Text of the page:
Turkey is having its general elections on November 1, 2015. Turkey was the model of stability and democracy among Muslim nations but recently it is going through serious political upheavals. Among the chaos a new woman leader, Figen Yuksekdağ , is emerging. Upcoming election is critical how it moves forward. ( F. Sheikh).
ISTANBUL — Figen Yuksekdağ would be a superstar in a country less suffocated by macho politics.
As co-chair of the party which unexpectedly robbed the Justice and Development Party (AKP) of its ruling majority in June, Yuksekdağ is one of the most important politicians in Turkey today. She is also the embodiment of the leftist Peoples’ Democratic Party’s (HDP) commitment to gender equality, in a country that ranks 120 of 136 on the Global Gender Gap Index. All positions in the HDP are split between a woman and a man as a matter of policy, but it would be ludicrous to view Yuksekdağ as “the token woman.”
Since the age of 17, when she was arrested for the first time in a street protest in southeast Turkey, she earned her political stripes with decades of activism before becoming co-chair of the party at its formation three years ago. She is also the kind of politician who dismisses Tansu Çiller, Turkey’s first — and only — female prime minister, as “a cheap copy of Margaret Thatcher.” It is safe to say Yuksekdağ is not a cheap copy of anyone.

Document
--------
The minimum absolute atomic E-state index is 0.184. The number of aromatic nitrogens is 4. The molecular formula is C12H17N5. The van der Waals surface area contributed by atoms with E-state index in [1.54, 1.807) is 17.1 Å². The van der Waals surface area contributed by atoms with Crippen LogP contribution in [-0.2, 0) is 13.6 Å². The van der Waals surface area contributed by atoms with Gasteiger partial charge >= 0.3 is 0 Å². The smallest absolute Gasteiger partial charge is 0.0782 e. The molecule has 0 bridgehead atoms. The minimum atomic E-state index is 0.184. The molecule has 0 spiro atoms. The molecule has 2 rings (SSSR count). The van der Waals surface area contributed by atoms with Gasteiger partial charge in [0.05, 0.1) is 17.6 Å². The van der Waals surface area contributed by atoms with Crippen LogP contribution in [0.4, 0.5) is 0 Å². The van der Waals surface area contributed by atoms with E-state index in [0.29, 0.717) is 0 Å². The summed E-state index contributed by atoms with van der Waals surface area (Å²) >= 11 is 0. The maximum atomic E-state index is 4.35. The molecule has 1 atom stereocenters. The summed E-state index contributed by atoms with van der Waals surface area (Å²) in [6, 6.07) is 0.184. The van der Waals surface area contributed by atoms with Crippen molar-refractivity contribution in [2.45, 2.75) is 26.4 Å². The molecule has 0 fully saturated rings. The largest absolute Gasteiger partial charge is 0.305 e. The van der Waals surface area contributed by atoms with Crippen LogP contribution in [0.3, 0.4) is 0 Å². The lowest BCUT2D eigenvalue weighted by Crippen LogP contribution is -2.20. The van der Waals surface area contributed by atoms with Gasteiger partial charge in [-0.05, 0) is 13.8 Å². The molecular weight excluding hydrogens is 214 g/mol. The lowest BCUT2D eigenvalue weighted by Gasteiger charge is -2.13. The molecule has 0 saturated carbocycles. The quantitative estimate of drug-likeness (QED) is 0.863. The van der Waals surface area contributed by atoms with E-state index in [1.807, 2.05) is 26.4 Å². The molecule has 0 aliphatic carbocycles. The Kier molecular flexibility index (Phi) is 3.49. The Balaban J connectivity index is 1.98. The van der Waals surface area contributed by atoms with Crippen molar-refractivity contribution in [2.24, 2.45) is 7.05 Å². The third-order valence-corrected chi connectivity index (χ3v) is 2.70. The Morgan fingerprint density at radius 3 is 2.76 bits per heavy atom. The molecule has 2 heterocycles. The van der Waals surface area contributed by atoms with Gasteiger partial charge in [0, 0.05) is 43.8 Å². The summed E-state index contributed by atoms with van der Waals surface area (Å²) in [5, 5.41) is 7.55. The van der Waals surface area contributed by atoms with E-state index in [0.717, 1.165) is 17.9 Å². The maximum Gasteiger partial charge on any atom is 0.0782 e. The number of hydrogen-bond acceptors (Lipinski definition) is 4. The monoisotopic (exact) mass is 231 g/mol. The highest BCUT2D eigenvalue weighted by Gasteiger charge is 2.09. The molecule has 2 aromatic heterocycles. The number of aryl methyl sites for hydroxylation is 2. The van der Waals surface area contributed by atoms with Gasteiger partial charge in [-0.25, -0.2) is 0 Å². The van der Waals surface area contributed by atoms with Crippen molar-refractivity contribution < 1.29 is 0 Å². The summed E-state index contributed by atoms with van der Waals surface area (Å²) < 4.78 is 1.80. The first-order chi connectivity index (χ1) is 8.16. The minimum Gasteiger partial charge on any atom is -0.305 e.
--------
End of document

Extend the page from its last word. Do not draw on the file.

As Turkey steels itself for the snap election called by President Recep Tayyip Erdoğan for November 1, Yuksekdağ, 44, is at the forefront of the HDP’s battle to retain its presence in Parliament and again deny the AKP its ruling majority. Yet she receives virtually no exposure in Turkish media — even less than her male counterpart, Selahattin Demirtaş — due to major TV stations boycotting HDP members, who have been accused of spreading “terrorist propaganda” by government officials and Erdoğan himself. The ostensible reason lies in the party’s high-profile backing of Kurdish rights and involvement in the now-stalled Kurdish peace process, which was set to end 40 years of conflict between the PKK, a Kurdish militant group, and the Turkish government. The cynical reason is a PR war of attrition against the HDP.
The party, which advocates decentralization of power and minority rights, stormed into Parliament for the first time in June with 13 percent of the vote, clearing Turkey’s uniquely high 10 percent electoral threshold for representation. It was, according to Yuksekdağ, “the most exciting, most hopeful moment in recent political history, perhaps the most euphoric of my life.”
Since then, the country has witnessed what she bluntly calls a “war”: a resurgence of the conflict between Turkish troops and the PKK in the southeast, the most deadly terrorist attack in Turkish history, and physical attacks on HDP members and regional headquarters. If the party gets less than 10 percent of the vote on November 1, the AKP will almost certainly win back its ruling majority — “the worst possible” outcome, according to Yuksekdağ.